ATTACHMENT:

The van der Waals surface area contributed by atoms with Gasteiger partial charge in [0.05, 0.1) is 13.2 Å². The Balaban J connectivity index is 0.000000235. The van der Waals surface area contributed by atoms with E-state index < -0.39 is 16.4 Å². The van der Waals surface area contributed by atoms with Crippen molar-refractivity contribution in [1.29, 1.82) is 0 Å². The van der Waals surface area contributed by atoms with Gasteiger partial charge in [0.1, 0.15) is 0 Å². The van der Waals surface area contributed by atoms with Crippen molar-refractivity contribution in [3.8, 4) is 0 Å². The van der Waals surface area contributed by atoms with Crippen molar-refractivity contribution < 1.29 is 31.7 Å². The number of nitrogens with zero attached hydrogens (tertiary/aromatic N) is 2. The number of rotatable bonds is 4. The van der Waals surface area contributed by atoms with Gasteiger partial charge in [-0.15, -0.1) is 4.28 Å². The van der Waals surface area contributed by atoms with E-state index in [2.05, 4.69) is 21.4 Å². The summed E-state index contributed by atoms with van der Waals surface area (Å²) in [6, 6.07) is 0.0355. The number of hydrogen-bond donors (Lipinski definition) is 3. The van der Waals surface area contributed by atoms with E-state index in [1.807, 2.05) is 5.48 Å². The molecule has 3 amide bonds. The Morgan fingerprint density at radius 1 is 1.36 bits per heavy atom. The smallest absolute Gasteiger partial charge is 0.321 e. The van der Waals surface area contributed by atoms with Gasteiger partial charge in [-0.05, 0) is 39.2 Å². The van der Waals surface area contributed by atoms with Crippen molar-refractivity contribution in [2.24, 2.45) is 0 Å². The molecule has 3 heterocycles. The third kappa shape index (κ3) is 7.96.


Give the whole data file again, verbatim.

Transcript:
The van der Waals surface area contributed by atoms with Gasteiger partial charge in [0.05, 0.1) is 13.2 Å². The Balaban J connectivity index is 0.000000235. The van der Waals surface area contributed by atoms with E-state index < -0.39 is 16.4 Å². The van der Waals surface area contributed by atoms with Crippen molar-refractivity contribution in [1.29, 1.82) is 0 Å². The van der Waals surface area contributed by atoms with Gasteiger partial charge in [0.1, 0.15) is 0 Å². The van der Waals surface area contributed by atoms with Crippen molar-refractivity contribution in [3.8, 4) is 0 Å². The van der Waals surface area contributed by atoms with Crippen molar-refractivity contribution < 1.29 is 31.7 Å². The number of nitrogens with zero attached hydrogens (tertiary/aromatic N) is 2. The number of rotatable bonds is 4. The van der Waals surface area contributed by atoms with Gasteiger partial charge in [-0.15, -0.1) is 4.28 Å². The van der Waals surface area contributed by atoms with E-state index in [2.05, 4.69) is 21.4 Å². The summed E-state index contributed by atoms with van der Waals surface area (Å²) in [6, 6.07) is 0.0355. The number of hydrogen-bond donors (Lipinski definition) is 3. The van der Waals surface area contributed by atoms with E-state index in [1.807, 2.05) is 5.48 Å². The molecule has 3 amide bonds. The Morgan fingerprint density at radius 1 is 1.36 bits per heavy atom. The smallest absolute Gasteiger partial charge is 0.321 e. The van der Waals surface area contributed by atoms with Gasteiger partial charge in [-0.05, 0) is 39.2 Å². The van der Waals surface area contributed by atoms with Crippen molar-refractivity contribution in [2.24, 2.45) is 0 Å². The molecule has 3 heterocycles. The third kappa shape index (κ3) is 7.96.